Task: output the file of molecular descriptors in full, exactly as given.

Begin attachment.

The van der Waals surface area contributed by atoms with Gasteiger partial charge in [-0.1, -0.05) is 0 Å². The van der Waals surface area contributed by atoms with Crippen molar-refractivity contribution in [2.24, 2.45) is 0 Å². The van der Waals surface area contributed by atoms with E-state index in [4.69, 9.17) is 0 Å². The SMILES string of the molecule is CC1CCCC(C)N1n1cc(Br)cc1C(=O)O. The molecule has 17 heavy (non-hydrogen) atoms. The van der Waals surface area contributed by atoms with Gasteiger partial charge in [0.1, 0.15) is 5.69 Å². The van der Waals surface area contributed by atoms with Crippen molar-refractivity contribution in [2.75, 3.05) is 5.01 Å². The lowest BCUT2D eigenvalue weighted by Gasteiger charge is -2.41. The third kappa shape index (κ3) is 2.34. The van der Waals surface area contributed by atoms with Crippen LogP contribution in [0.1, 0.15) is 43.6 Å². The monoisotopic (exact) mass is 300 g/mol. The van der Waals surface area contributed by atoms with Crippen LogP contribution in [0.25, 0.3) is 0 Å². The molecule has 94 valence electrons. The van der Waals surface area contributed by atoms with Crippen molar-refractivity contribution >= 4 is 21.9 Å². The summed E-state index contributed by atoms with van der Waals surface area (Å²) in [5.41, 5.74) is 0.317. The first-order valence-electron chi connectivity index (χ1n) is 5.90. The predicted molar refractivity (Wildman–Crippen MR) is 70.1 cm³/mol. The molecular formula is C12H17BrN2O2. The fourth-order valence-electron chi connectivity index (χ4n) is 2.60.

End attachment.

The van der Waals surface area contributed by atoms with Gasteiger partial charge in [-0.1, -0.05) is 0 Å². The van der Waals surface area contributed by atoms with Crippen molar-refractivity contribution in [2.24, 2.45) is 0 Å². The van der Waals surface area contributed by atoms with E-state index in [4.69, 9.17) is 0 Å². The SMILES string of the molecule is CC1CCCC(C)N1n1cc(Br)cc1C(=O)O. The molecule has 17 heavy (non-hydrogen) atoms. The van der Waals surface area contributed by atoms with Gasteiger partial charge in [0.1, 0.15) is 5.69 Å². The van der Waals surface area contributed by atoms with Crippen molar-refractivity contribution in [2.75, 3.05) is 5.01 Å². The lowest BCUT2D eigenvalue weighted by Gasteiger charge is -2.41. The third kappa shape index (κ3) is 2.34. The van der Waals surface area contributed by atoms with Crippen LogP contribution in [0.1, 0.15) is 43.6 Å². The monoisotopic (exact) mass is 300 g/mol. The van der Waals surface area contributed by atoms with Crippen LogP contribution in [0.25, 0.3) is 0 Å². The molecule has 94 valence electrons. The van der Waals surface area contributed by atoms with Crippen molar-refractivity contribution >= 4 is 21.9 Å². The summed E-state index contributed by atoms with van der Waals surface area (Å²) in [5.41, 5.74) is 0.317. The first-order valence-electron chi connectivity index (χ1n) is 5.90. The predicted molar refractivity (Wildman–Crippen MR) is 70.1 cm³/mol. The molecular formula is C12H17BrN2O2. The fourth-order valence-electron chi connectivity index (χ4n) is 2.60.